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Kitakyūshū, Japan

Hiroshima University and Shabondama Soap Co. | Date: 2010-04-16

It is an object to provide an antiviral agent that can be used for persons having sensitive skin or on the face, inactivates viruses such as a norovirus and an influenza virus, and is excellent in germicidal properties. Further provided is a cleansing agent that does not lead to environmental pollution since the cleansing agent is easily decomposed in the natural environment, scarcely causes eczema and allergic dermatitis since no germicidal agent is added, and has an antiviral performance. The antiviral agent containing a surface-active agent having a C18 unsaturated alkyl group as an active component. It is not always necessary to lather or rinse off with water like cleansing agents such as medicated soaps since the antiviral agent of the present invention at a very low concentration can inactivate the virus.

SHABONDAMA SOAP Co. | Date: 2007-01-23

Soaps and detergents [ ; dentifrices; laundry bleach ].

SHABONDAMA SOAP Co. | Date: 2007-01-02

Soaps and detergents [, dentifrices; laundry bleach ].

Masuda M.,University of Kitakyushu | Era M.,University of Kitakyushu | Kawahara T.,Shabondama Soap Co. | Kanyama T.,Shabondama Soap Co. | Morita H.,University of Kitakyushu
Biocontrol Science | Year: 2015

Fatty acid salts are a type of surfactant known to have potent antibacterial activity. We therefore examined the antibacterial activities of fatty acid salts against Streptococcus mutans. Potassium caprylate (C10K) , potassium laurate (C12K) , potassium myristate (C14K) , potassium oleate (C18:1K) , potassium linoleate (C18:2K) , and potassium linolenate (C18:3K) , used at a concentration of 175 mM, resulted in a 7 log-unit reduction of S. mutans after a 10-min incubation. The minimum inhibitory concentration (MIC) of C18:2K and C18:3K was 5.5 mM. C12K also demonstrated high antibacterial activity (MIC of 21.9 mM). These results indicate that C12K, C18:2K, and C18:3K have high antibacterial activity against S. mutans, and possess great potential as antibacterial agents.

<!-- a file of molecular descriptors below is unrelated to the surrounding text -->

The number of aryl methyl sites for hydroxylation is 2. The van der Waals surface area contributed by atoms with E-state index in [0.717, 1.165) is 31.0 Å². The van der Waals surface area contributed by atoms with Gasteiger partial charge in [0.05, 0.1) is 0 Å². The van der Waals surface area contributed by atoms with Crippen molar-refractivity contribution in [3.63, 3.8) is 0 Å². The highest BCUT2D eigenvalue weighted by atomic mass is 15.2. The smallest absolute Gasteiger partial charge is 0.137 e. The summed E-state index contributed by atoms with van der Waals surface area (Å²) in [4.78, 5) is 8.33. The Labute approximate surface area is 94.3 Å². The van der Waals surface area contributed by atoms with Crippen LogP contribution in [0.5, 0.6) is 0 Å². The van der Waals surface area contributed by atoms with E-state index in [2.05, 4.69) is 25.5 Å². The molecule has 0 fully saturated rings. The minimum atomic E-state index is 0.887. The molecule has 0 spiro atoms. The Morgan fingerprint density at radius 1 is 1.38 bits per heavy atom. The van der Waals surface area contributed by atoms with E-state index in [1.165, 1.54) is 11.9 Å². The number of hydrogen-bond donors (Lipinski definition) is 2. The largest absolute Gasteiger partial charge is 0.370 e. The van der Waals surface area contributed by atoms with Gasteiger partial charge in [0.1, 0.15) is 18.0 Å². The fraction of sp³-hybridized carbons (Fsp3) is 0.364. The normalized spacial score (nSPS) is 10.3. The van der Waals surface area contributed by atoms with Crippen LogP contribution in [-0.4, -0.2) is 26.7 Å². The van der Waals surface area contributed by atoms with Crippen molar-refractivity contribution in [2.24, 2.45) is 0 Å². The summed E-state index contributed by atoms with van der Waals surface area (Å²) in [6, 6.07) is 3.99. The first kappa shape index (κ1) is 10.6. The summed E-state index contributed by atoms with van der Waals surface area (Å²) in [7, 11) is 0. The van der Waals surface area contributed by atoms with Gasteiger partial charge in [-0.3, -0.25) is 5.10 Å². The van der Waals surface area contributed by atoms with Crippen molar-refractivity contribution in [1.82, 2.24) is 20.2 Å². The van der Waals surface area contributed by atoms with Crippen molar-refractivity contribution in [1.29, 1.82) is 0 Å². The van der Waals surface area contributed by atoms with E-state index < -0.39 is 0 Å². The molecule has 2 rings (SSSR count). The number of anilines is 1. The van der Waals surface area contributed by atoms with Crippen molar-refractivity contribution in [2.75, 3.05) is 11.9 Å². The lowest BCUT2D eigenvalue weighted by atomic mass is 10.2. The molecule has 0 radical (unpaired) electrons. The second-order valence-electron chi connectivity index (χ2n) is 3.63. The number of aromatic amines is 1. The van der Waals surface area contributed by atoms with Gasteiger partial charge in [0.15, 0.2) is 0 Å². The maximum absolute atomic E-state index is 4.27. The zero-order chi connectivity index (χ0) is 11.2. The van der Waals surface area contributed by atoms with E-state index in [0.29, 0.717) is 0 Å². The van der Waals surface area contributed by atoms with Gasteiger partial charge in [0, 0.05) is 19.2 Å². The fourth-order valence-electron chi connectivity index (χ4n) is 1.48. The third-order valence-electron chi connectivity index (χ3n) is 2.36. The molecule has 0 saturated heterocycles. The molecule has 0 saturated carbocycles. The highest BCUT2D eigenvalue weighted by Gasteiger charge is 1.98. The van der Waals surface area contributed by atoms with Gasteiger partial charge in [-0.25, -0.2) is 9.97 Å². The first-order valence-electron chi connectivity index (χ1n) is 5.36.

Era M.,University of Kitakyushu | Sakai S.,University of Kitakyushu | Tanaka A.,University of Kitakyushu | Kawahara T.,Shabondama Soap Co. | And 2 more authors.
Japan Journal of Food Engineering | Year: 2015

The antifungal activity of nine fatty acid salts (butyrate, caproate, caprylate, caprate, laurate, myristate, oleate, linoleate, and linolenate) was tested on the spores of Penicillium pinophilum NBRC 6345 and Penicillium digitatum NBRC 9651. Potassium caprate showed the strongest antifungal activity at 4 log-units. At incubation times of 180 min, potassium caprylate and potassium laurate showed antifungal activities of 2 log-units against P. pinophilum NBRC 6345. These results suggest medium-chain fatty acid salts showed the highest antifungal activity. The minimum inhibitor y concentration of potassium caprate against P. pinophilum NBRC 6345 was 175 mM, and >175 mM for other fatty acid salts. When mixed with short-chain fatty acid salts (potassium butyrate, potassium caproate) or medium-chain fatty acid salts (potassium caprylate or potassium laurate), potassium caprate caused a 4 log-unit reduction in fungal growth; however, when mixed with long-chain fatty acid salts (potassium myristate, potassium oleate, potassium linoleate, or potassium linolenate) it had no antifungal effect. Thus, long-chain fatty acid salts inhibited antifungal activity of C10K. We also evaluated the ability of C10K to inhibit fungal growth on orange rind. C10K effectively inhibited P. pinophilum NBRC 6345 growth on orange rind. Thus, C10K shows promise as an antifungal agent. © 2015, Japan Society for Food Engineering. All rights reserved.

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